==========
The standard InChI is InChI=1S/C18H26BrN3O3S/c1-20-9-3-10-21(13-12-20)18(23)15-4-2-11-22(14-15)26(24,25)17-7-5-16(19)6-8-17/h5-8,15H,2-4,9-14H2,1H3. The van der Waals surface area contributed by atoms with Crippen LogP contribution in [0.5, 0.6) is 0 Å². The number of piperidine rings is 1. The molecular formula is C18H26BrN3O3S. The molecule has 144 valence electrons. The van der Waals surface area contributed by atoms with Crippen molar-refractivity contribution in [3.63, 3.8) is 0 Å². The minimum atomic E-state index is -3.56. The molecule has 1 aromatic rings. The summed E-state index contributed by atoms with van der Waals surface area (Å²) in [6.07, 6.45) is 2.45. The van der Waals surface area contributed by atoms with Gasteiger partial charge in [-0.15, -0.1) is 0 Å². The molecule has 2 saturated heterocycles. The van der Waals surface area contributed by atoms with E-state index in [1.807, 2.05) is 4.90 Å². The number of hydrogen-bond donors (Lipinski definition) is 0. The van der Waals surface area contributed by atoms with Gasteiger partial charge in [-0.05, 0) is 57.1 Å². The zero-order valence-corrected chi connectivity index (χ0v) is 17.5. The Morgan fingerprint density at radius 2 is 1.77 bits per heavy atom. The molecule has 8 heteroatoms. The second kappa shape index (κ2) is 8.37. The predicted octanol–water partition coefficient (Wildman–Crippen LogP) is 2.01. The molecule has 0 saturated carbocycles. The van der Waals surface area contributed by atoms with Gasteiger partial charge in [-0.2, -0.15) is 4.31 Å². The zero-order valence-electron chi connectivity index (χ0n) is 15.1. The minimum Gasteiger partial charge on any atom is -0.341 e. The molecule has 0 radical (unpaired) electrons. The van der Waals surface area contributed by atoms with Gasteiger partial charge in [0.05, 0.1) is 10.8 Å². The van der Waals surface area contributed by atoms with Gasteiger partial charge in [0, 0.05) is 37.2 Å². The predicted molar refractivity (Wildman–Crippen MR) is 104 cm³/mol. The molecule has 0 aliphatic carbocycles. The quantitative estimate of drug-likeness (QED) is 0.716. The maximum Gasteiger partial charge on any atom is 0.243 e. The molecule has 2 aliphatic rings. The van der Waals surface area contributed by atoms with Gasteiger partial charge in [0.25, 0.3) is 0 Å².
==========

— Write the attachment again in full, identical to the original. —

The standard InChI is InChI=1S/C18H26BrN3O3S/c1-20-9-3-10-21(13-12-20)18(23)15-4-2-11-22(14-15)26(24,25)17-7-5-16(19)6-8-17/h5-8,15H,2-4,9-14H2,1H3. The van der Waals surface area contributed by atoms with Crippen LogP contribution in [0.5, 0.6) is 0 Å². The number of piperidine rings is 1. The molecular formula is C18H26BrN3O3S. The molecule has 144 valence electrons. The van der Waals surface area contributed by atoms with Crippen molar-refractivity contribution in [3.63, 3.8) is 0 Å². The minimum atomic E-state index is -3.56. The molecule has 1 aromatic rings. The summed E-state index contributed by atoms with van der Waals surface area (Å²) in [6.07, 6.45) is 2.45. The van der Waals surface area contributed by atoms with Gasteiger partial charge in [-0.15, -0.1) is 0 Å². The molecule has 2 saturated heterocycles. The van der Waals surface area contributed by atoms with E-state index in [1.807, 2.05) is 4.90 Å². The number of hydrogen-bond donors (Lipinski definition) is 0. The van der Waals surface area contributed by atoms with Gasteiger partial charge in [-0.05, 0) is 57.1 Å². The zero-order valence-corrected chi connectivity index (χ0v) is 17.5. The Morgan fingerprint density at radius 2 is 1.77 bits per heavy atom. The molecule has 8 heteroatoms. The second kappa shape index (κ2) is 8.37. The predicted octanol–water partition coefficient (Wildman–Crippen LogP) is 2.01. The molecule has 0 saturated carbocycles. The van der Waals surface area contributed by atoms with Gasteiger partial charge in [-0.2, -0.15) is 4.31 Å². The zero-order valence-electron chi connectivity index (χ0n) is 15.1. The minimum Gasteiger partial charge on any atom is -0.341 e. The molecule has 0 radical (unpaired) electrons. The van der Waals surface area contributed by atoms with Gasteiger partial charge in [0.05, 0.1) is 10.8 Å². The van der Waals surface area contributed by atoms with Gasteiger partial charge in [0, 0.05) is 37.2 Å². The predicted molar refractivity (Wildman–Crippen MR) is 104 cm³/mol. The molecule has 0 aliphatic carbocycles. The quantitative estimate of drug-likeness (QED) is 0.716. The maximum Gasteiger partial charge on any atom is 0.243 e. The molecule has 2 aliphatic rings. The van der Waals surface area contributed by atoms with Gasteiger partial charge in [0.25, 0.3) is 0 Å².